Peer-Reviewed Journal Details
Mandatory Fields
Timmons, S,Kingston, M,Hussain, M,Kelly, H,Liston, R
2003
January
Age Ageing
Pulmonary embolism: differences in presentation between older and younger patients
Validated
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Optional Fields
pulmonary embolism presentation computed tomography CLINICAL PRESENTATION ELDERLY PATIENTS DIAGNOSIS CT ANGIOGRAPHY ULCER PAIN AGE
32
601
605
Background: the incidence of pulmonary embolism increases with age but the 'classical' presentation of acute pulmonary embolism may not occur in older persons.Objectives: to compare the clinical presentation of younger and older patients with acute pulmonary embolism.Design: retrospective identification of 60 consecutive cases of spiral computed tomography confirmed acute pulmonary embolism Over a 3-year period, with blinded review of radiological films and electrocardiographs, and analysis of clinical presentation.Setting: a district general hospital serving a population of 200,000 people.Subjects: 31 younger and 29 older patients with acute pulmonary embolism.Results: older persons less often complained of pleuritic chest pain (P<0.02), particularly as their primary presenting complaint (P<0.002). Twenty-four percent of older but just 3% of younger persons presented with collapse (P<0.02), despite similar proportions of central and peripheral emboli in the two groups. Older persons were more often cyanosed (P=0.05) and hypoxic (P<0.04) than younger persons but there were no significant differences with respect to heart rate, respiratory rate or mean arterial blood pressure.Conclusions: older people present atypically with acute pulmonary embolism, potentially leading to delays in diagnosis and initiation of treatment. Collapse is a particularly important symptom of acute pulmonary embolism in older persons, even in the absence of pain.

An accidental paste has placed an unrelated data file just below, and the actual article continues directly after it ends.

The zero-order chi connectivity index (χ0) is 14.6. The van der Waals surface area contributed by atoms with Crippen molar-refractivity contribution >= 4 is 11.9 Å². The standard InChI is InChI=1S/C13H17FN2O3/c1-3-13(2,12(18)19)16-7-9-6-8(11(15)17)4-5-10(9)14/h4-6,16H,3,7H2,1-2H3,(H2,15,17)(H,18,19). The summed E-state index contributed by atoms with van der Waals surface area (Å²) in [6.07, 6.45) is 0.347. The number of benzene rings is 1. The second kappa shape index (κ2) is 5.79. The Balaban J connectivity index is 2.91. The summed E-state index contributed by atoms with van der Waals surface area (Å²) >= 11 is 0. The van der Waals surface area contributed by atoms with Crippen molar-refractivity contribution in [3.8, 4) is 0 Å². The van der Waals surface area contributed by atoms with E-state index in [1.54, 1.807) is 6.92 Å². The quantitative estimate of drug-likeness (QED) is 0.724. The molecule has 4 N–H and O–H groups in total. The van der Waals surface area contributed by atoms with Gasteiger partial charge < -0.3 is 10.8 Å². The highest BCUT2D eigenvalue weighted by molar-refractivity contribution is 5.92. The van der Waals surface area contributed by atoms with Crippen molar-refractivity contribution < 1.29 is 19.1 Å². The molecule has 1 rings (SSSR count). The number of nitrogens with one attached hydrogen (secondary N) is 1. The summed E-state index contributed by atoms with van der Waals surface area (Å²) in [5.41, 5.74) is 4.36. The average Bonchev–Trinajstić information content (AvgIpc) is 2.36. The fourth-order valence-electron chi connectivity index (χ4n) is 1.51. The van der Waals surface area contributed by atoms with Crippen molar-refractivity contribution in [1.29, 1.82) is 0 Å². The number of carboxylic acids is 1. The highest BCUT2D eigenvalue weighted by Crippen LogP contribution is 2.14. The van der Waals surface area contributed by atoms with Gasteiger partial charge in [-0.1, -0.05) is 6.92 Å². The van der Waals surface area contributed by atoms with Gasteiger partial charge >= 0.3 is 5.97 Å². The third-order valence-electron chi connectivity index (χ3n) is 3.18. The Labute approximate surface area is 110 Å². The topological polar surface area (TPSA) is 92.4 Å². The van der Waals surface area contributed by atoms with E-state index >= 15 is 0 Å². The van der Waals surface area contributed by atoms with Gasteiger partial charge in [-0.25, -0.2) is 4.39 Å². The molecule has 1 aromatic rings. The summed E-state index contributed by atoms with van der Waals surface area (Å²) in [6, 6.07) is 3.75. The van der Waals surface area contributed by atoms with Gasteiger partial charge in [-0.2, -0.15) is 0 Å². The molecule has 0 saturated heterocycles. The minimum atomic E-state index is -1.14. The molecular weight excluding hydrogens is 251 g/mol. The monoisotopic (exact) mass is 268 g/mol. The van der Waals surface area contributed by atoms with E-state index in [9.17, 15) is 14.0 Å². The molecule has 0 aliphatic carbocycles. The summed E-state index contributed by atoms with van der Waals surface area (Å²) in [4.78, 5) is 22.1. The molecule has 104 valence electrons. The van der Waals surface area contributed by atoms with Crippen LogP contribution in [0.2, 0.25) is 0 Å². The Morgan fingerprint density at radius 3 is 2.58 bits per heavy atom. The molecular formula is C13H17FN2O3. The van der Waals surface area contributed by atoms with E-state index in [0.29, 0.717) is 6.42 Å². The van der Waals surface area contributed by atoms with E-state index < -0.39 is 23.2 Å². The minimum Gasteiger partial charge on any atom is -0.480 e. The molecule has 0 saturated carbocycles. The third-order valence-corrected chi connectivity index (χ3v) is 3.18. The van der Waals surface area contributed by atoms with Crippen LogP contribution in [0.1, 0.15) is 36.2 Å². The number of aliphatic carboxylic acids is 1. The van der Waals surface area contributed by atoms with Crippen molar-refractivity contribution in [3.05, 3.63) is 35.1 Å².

Grant Details